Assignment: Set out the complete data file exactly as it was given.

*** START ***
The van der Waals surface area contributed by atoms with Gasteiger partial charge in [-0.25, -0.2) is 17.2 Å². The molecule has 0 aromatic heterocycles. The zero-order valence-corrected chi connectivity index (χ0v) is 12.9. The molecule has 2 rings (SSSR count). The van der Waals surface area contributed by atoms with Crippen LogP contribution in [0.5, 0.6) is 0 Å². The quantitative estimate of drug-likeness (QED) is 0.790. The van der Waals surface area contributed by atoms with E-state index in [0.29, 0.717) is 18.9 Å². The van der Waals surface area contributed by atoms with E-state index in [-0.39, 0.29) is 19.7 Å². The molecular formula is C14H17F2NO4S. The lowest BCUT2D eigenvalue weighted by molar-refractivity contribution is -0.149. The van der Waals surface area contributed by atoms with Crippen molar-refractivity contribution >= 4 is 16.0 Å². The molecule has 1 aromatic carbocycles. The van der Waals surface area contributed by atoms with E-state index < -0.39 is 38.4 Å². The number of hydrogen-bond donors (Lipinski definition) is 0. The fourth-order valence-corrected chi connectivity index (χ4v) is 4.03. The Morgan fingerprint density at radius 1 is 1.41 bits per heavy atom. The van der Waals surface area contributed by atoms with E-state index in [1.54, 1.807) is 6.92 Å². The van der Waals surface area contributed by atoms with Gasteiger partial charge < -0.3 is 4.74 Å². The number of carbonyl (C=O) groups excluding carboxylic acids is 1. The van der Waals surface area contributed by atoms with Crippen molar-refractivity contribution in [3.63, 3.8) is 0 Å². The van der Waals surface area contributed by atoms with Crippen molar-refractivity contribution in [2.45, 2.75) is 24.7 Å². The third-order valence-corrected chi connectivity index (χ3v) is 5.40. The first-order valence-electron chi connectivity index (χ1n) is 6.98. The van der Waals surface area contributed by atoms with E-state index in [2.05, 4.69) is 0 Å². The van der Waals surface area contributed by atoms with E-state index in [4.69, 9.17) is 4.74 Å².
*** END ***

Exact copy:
The van der Waals surface area contributed by atoms with Gasteiger partial charge in [-0.25, -0.2) is 17.2 Å². The molecule has 0 aromatic heterocycles. The zero-order valence-corrected chi connectivity index (χ0v) is 12.9. The molecule has 2 rings (SSSR count). The van der Waals surface area contributed by atoms with Crippen LogP contribution in [0.5, 0.6) is 0 Å². The quantitative estimate of drug-likeness (QED) is 0.790. The van der Waals surface area contributed by atoms with E-state index in [0.29, 0.717) is 18.9 Å². The van der Waals surface area contributed by atoms with E-state index in [-0.39, 0.29) is 19.7 Å². The molecular formula is C14H17F2NO4S. The lowest BCUT2D eigenvalue weighted by molar-refractivity contribution is -0.149. The van der Waals surface area contributed by atoms with Crippen molar-refractivity contribution >= 4 is 16.0 Å². The molecule has 1 aromatic carbocycles. The van der Waals surface area contributed by atoms with E-state index < -0.39 is 38.4 Å². The number of hydrogen-bond donors (Lipinski definition) is 0. The fourth-order valence-corrected chi connectivity index (χ4v) is 4.03. The Morgan fingerprint density at radius 1 is 1.41 bits per heavy atom. The van der Waals surface area contributed by atoms with E-state index in [1.54, 1.807) is 6.92 Å². The van der Waals surface area contributed by atoms with Gasteiger partial charge < -0.3 is 4.74 Å². The number of carbonyl (C=O) groups excluding carboxylic acids is 1. The van der Waals surface area contributed by atoms with Crippen molar-refractivity contribution in [3.63, 3.8) is 0 Å². The van der Waals surface area contributed by atoms with Crippen molar-refractivity contribution in [2.45, 2.75) is 24.7 Å². The third-order valence-corrected chi connectivity index (χ3v) is 5.40. The first-order valence-electron chi connectivity index (χ1n) is 6.98. The van der Waals surface area contributed by atoms with E-state index in [2.05, 4.69) is 0 Å². The van der Waals surface area contributed by atoms with E-state index in [4.69, 9.17) is 4.74 Å².